0.1
Newton’s method and the Mean Value
Theorem
Newton’s method for computing the zeros of functions is a good example of
the practical application of the Mean Value Theorem.
Let
f
(
x
) be a real
valued function on the real line that has two continuous derivatives.
We
are looking for a
root
of
f
, i.e., a point ˆ
x
such that
f
(ˆ
x
) = 0. In Newton’s
method, which is geometrical, we consider the curve
y
=
f
(
x
).
Then the
curve crosses the
x
axis at the point (ˆ
x,f
(ˆ
x
)).
Let
x
0
be an initial guess
for the root. To improve on the guess we construct the tangent line to the
curve
y
=
f
(
x
) that passes through the point (
x
0
,f
(
x
0
)) on the curve. This
tangent line satisfies the equation
y
−
f
(
x
0
) =
f
′
(
x
0
)(
x
−
x
0
)
.
The tangent line crosses the
x
axis at the point
x
1
=
x
0
−
f
(
x
0
)
f
′
(
x
0
)
,
and we take
x
1
as our improved estimate of the root ˆ
x
. Now we repeat this
procedure with
x
1
to get an improved estimate
x
2
, and so on. Thus we have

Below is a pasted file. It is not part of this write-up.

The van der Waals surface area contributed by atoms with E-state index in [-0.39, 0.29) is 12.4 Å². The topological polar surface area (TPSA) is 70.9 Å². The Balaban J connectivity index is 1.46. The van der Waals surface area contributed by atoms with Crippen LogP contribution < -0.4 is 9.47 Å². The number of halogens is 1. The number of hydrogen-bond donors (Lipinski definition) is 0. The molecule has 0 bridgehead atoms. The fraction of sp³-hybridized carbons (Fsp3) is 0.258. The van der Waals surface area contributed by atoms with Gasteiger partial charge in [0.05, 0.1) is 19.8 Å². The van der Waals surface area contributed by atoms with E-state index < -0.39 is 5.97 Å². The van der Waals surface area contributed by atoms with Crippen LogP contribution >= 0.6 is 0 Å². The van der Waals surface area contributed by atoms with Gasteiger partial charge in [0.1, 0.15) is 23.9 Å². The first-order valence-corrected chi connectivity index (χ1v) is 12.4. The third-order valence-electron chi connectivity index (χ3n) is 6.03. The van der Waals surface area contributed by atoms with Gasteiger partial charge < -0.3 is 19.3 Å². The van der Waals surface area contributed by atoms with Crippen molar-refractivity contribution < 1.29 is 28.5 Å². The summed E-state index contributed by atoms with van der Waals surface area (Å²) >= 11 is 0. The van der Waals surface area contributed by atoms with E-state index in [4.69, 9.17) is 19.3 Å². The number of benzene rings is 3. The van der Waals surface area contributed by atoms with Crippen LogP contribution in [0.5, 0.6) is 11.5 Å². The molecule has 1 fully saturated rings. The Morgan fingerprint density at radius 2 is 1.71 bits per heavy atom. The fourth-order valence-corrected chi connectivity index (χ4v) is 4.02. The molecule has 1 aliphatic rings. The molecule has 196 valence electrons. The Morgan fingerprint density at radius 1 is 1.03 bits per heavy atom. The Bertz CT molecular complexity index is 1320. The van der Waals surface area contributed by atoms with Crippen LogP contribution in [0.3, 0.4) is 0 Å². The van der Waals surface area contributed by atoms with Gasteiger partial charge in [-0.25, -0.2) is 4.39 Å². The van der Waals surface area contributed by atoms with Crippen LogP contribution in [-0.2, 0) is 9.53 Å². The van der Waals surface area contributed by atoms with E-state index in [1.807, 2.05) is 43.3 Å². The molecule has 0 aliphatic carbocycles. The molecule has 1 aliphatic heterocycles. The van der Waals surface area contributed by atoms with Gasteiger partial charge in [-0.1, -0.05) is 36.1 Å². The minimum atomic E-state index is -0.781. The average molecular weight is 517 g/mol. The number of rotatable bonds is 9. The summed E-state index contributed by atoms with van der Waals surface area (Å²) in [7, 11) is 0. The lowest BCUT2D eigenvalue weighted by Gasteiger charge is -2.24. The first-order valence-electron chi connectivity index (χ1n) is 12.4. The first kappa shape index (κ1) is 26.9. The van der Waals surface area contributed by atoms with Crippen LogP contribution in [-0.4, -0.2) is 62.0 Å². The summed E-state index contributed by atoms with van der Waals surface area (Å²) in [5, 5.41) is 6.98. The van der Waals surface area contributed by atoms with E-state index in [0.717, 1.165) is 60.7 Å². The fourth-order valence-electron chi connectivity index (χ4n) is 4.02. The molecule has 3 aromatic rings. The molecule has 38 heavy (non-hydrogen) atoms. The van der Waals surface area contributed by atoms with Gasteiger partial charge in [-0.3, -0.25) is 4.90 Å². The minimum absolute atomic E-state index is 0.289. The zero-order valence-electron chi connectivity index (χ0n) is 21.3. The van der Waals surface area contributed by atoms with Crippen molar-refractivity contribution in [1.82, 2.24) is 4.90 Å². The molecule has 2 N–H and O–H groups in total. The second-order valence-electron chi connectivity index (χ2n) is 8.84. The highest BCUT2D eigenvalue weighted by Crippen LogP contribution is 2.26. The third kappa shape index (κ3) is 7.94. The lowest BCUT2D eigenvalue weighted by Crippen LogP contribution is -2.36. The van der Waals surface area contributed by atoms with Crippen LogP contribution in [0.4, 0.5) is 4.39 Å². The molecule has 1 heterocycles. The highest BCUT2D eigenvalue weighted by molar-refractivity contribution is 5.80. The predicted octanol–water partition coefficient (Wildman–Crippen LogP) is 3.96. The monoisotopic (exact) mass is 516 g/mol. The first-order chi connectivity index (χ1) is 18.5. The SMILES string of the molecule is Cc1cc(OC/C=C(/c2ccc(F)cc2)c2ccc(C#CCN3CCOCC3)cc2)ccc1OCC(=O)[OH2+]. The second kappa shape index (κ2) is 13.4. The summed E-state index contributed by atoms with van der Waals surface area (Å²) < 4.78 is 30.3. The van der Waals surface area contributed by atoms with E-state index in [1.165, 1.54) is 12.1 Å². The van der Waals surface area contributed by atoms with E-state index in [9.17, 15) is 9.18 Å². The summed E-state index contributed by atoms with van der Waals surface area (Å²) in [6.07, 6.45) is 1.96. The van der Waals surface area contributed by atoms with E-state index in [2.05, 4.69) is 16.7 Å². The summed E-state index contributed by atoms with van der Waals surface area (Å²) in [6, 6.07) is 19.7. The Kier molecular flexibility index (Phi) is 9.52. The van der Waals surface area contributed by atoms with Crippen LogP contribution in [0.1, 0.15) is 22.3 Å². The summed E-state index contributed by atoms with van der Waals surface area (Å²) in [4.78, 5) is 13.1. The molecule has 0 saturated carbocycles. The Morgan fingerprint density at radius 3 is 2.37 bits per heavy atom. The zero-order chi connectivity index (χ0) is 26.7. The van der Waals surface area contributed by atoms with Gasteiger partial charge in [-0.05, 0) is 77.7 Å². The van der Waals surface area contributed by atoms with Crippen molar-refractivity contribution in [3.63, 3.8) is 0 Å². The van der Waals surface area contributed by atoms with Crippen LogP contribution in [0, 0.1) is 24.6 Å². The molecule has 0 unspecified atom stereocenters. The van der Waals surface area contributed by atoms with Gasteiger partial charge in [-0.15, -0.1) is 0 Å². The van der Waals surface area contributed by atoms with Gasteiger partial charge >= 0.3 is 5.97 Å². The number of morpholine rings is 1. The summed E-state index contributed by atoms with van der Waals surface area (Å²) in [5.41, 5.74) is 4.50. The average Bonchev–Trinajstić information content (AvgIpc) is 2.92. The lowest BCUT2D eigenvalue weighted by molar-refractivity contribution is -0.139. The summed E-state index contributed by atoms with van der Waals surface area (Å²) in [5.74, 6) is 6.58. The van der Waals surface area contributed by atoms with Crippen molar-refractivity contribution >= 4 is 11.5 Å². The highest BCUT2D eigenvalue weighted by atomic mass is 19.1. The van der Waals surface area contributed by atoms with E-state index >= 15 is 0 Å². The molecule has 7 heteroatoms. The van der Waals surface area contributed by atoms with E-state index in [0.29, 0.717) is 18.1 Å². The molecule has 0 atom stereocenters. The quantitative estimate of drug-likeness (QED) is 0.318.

a sequence
{
x
n
}
such that
x
n
+1
=
x
n
−
f
(
x
n
)
f
′
(
x
n
)
,
n
= 0
,
1
,
· · ·
.
We need to give conditions that will guarantee that the sequence will converge
to a root of
f
(
x
), and will provide information about the rate of convergence.
To analyze this procedure we define an updating function
T
(
x
) by
T
(
x
) =
x
−
f
(
x
)
f
′
(
x
)
.
We will not yet fix the domain
D
of this function, but it is clear that we
must require
f
′
(
x
)
negationslash
= 0 for all
x
∈
D
.
Then ˆ
x
will be a fixed point of
T
,
(
T
(ˆ
x
) = ˆ
x
) if and only if
f
(ˆ
x
) = 0. To get the growth rate for the iteration
This preview has intentionally blurred sections. Sign up to view the full version.
View Full Document
This is the end of the preview.
Sign up
to
access the rest of the document.
 Fall '08
 MING
 Calculus, Intermediate Value Theorem, Mean Value Theorem, Continuous function, 10 digits, 6 digits, 0.1 Newton, 24 digits

Click to edit the document details